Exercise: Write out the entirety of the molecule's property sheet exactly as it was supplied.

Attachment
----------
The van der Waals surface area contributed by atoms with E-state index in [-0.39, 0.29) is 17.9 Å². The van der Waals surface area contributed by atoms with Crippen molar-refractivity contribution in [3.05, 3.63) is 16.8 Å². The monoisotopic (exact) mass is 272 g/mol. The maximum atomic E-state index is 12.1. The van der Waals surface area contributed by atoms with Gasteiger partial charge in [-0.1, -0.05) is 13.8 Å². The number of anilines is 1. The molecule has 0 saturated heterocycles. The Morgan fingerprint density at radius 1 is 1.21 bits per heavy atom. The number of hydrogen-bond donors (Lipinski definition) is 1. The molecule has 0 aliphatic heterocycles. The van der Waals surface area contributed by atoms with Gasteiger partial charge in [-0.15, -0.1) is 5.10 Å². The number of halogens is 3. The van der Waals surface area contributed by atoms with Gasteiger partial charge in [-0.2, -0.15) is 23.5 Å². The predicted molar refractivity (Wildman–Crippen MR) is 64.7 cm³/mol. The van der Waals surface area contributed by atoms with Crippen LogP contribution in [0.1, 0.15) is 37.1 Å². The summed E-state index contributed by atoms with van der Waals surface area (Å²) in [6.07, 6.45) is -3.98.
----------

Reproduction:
The van der Waals surface area contributed by atoms with E-state index in [-0.39, 0.29) is 17.9 Å². The van der Waals surface area contributed by atoms with Crippen molar-refractivity contribution in [3.05, 3.63) is 16.8 Å². The monoisotopic (exact) mass is 272 g/mol. The maximum atomic E-state index is 12.1. The van der Waals surface area contributed by atoms with Gasteiger partial charge in [-0.1, -0.05) is 13.8 Å². The number of anilines is 1. The molecule has 0 saturated heterocycles. The Morgan fingerprint density at radius 1 is 1.21 bits per heavy atom. The number of hydrogen-bond donors (Lipinski definition) is 1. The molecule has 0 aliphatic heterocycles. The van der Waals surface area contributed by atoms with Gasteiger partial charge in [-0.15, -0.1) is 5.10 Å². The number of halogens is 3. The van der Waals surface area contributed by atoms with Gasteiger partial charge in [-0.2, -0.15) is 23.5 Å². The predicted molar refractivity (Wildman–Crippen MR) is 64.7 cm³/mol. The van der Waals surface area contributed by atoms with Crippen LogP contribution in [0.1, 0.15) is 37.1 Å². The summed E-state index contributed by atoms with van der Waals surface area (Å²) in [6.07, 6.45) is -3.98.